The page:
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High-priority drug–drug interactions for use in electronic health records

Shobha Phansalkar , Amrita A Desai , Douglas Bell , Eileen Yoshida , John Doole , Melissa Czochanski , Blackford Middleton , David W Bates
DOI: http://dx.doi.org/10.1136/amiajnl-2011-000612 735-743 First published online: 1 September 2012


Objective To develop a set of high-severity, clinically significant drug–drug interactions (DDIs) for use in electronic health records (EHRs).

Methods A panel of experts was convened with the goal of identifying critical DDIs that should be used for generating medication-related decision support alerts in all EHRs. Panelists included medication knowledge base vendors, EHR vendors, in-house knowledge base developers from academic medical centers, and both federal and private agencies involved in the regulation of medication use. Candidate DDIs were assessed by the panel based on the consequence of the interaction, severity levels assigned to them across various medication knowledge bases, availability of therapeutic alternatives, monitoring/management options, predisposing factors, and the probability of the interaction based on the strength of evidence available in the literature.

Results Of 31 DDIs considered to be high risk, the panel approved a final list of 15 interactions. Panelists agreed that this list represented drugs that are contraindicated for concurrent use, though it does not necessarily represent a complete list of all such interacting drug pairs. For other drug interactions, severity may depend on additional factors, such as patient conditions or timing of co-administration.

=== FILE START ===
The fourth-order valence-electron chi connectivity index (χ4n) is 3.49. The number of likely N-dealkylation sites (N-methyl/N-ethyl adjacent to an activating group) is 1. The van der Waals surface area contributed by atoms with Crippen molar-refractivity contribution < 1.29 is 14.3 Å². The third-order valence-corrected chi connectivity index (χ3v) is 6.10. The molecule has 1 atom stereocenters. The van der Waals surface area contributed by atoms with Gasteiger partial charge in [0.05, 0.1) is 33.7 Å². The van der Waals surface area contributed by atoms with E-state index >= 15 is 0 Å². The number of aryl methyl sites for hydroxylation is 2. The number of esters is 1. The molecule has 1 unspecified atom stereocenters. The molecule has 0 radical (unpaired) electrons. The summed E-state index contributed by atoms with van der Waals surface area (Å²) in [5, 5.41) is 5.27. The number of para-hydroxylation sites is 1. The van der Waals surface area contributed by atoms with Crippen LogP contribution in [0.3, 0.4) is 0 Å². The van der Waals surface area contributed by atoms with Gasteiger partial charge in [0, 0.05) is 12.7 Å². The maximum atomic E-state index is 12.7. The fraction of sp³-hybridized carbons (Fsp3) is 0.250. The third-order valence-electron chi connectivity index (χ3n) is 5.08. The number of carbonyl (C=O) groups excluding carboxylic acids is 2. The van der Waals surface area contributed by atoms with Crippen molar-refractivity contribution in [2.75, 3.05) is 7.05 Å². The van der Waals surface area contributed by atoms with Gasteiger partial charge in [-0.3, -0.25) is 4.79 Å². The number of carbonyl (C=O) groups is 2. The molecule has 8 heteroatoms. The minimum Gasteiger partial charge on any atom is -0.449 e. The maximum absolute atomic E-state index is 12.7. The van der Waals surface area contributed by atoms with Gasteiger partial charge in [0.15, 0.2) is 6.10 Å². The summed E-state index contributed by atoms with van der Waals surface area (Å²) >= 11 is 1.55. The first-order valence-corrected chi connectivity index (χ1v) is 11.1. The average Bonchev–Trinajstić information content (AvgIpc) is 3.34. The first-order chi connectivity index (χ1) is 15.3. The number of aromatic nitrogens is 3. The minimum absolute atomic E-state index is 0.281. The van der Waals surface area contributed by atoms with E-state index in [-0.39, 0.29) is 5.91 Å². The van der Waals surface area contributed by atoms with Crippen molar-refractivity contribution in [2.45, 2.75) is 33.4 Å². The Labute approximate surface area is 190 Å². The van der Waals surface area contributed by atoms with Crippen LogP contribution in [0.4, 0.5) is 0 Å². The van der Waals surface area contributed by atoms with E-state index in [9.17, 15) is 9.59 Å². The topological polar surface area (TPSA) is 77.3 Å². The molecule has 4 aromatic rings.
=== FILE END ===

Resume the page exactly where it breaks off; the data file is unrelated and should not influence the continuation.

Discussion The panel provided recommendations on the creation, maintenance, and implementation of a central repository of high severity interactions.

Conclusions A set of highly clinically significant drug-drug interactions was identified, for which warnings should be generated in all EHRs. The panel highlighted the complexity of issues surrounding development and implementation of such a list.

  • Alerts
  • Medication-related decision support
  • electronic health records
  • alert fatigue
  • Office of the National Coordinator for health information Technology
  • drug-drug interaction
  • clinical decision support
  • medical informatics
  • knowledge bases
  • knowledge acquisition and knowledge management
  • knowledge representations
  • uncertain reasoning and decision theory
  • designing usable (responsive) resources and systems
  • personal health records and self-care systems
  • knowledge acquisition and knowledge management
  • demonstrating return on it investment
  • other specific EHR applications (results review)
  • medication administration
  • disease progression
  • patient safety
  • decision support
  • data exchange
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